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poor sod.

electric shocks aren't nice at the best of times.

if the item you bought was less than a year or so old,it ought to be fully covered under warranty....which also means electrically safety compliant....as long as you weren't doing something realy stupid like using it as swimming-pool lighting.

as for the shock itself,these can be very serious(in first aid terms,most shocks are to be treated on the same level of severity as full-thickness burns).

that's quite a nasty injury.

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poor sod.

electric shocks aren't nice at the best of times.

So what turns an electric shock from "ouch, static" or "oops, that was the mains" (i.e. a shock but absolutely not anything serious) into something nasty? A medical condition would be an obvious candidate, but what else matters?

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Hi

This is my first time posting so please be gentle!!!

I found this site and it seems like there are plenty of knowledgeable people on here that may be able to help me with a problem I have?

I bought a lamp last year and used for 8mths, unfortunately it then gave me a really bad electric shock that meant I had to get an ambulance and also go to the doctor the following week. I have been left with a bad shoulder and kneck from the fall it caused and also a real fear of electricity - when I fell I hit my baby on the way down so when the ambulance driver came he had to check her out too. He said that other than the head cut she had she was fine but would have definately been killed if I was still holding her at the time I turned it on, or if any of the other children had turned it on they would have been killed.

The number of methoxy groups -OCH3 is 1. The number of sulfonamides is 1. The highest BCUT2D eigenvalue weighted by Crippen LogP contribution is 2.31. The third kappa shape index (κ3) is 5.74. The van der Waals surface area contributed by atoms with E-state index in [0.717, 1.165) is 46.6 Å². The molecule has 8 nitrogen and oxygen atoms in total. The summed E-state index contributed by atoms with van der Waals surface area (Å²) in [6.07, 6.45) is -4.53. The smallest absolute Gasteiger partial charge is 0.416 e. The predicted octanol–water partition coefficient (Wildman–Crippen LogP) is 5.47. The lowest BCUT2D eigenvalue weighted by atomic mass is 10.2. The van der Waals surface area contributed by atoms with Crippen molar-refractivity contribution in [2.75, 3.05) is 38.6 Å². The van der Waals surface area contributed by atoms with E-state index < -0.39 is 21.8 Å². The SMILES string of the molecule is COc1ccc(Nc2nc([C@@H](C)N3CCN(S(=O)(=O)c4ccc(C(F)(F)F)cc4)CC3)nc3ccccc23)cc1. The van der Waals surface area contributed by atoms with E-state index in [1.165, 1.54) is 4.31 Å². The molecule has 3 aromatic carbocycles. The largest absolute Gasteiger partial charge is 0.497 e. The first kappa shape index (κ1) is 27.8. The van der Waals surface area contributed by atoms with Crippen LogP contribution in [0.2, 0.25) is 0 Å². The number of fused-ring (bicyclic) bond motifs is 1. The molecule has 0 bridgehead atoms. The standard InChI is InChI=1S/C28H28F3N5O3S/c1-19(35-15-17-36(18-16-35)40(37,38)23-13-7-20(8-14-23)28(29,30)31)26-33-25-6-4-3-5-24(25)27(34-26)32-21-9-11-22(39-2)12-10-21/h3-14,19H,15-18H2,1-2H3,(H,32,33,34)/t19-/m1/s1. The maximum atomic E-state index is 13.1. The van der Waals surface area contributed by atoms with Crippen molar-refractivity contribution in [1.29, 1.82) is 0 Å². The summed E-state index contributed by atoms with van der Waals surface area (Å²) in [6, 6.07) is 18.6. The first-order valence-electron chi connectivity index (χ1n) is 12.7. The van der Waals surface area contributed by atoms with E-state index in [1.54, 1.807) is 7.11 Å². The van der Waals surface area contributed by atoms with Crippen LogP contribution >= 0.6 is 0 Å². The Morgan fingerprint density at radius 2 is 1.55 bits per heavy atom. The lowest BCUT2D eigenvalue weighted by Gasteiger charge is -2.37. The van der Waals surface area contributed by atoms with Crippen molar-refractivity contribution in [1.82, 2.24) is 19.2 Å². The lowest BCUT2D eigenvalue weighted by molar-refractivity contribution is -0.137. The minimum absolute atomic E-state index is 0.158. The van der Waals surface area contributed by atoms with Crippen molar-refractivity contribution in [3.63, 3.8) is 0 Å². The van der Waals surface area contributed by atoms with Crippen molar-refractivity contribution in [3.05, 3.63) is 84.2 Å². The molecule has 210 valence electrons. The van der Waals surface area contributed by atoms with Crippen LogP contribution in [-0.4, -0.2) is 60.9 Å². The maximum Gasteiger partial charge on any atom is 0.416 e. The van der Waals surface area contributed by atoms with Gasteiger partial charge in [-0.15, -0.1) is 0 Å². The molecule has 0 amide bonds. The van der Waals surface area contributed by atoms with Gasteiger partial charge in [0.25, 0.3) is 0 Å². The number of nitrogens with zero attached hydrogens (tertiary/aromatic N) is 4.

<SNIP>

I agree that you should go to a personal industry specialist. They may be sharks etc, but they will be your shark as long as you check out the fee structure is all above board as far as it will impact you.

If some liability has been already been admitted (did you keep evidence) then I guess you have a solid case. The key thing will then be what they offer, as you can't really go to court before you have given them a chance to make a reasonable offer - you can then of course reject that offer and see if they offer more. If not then you can chose to go to Court. I guess the injury specialist will know what is reasonable for the level of injury, if the offer is lower then they'll recommend court as long as the right evidence has been collected to put a case together.

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So what turns an electric shock from "ouch, static" or "oops, that was the mains" (i.e. a shock but absolutely not anything serious) into something nasty? A medical condition would be an obvious candidate, but what else matters?

Hi

Thanks for all of the replys - in short:

It was a table lamp that after being used for a few months in the lounge the top came loose (metal cover covering the prongs) exposing the 2 prongs which I stuck my thumb on when I put my hand up under the shade to turn the switch on - the lamp base was metal too. It seems also that the lamp did not have an earth as rather than just blow the lamp and the mains box it blew me 4 feet backwards and yes it was ouch! Still have problems with my arm and shoulder now and a real fear of electricity especially around the kids!

Also not sure if it is attached, but I seem to contract viral meningitis 3 weeks later perhaps due to being very run down after the shock

Frankyizzyx

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  • 197 Brexit, House prices and Summer 2020

    1. 1. Including the effects Brexit, where do you think average UK house prices will be relative to now in June 2020?


      • down 5% +
      • down 2.5%
      • Even
      • up 2.5%
      • up 5%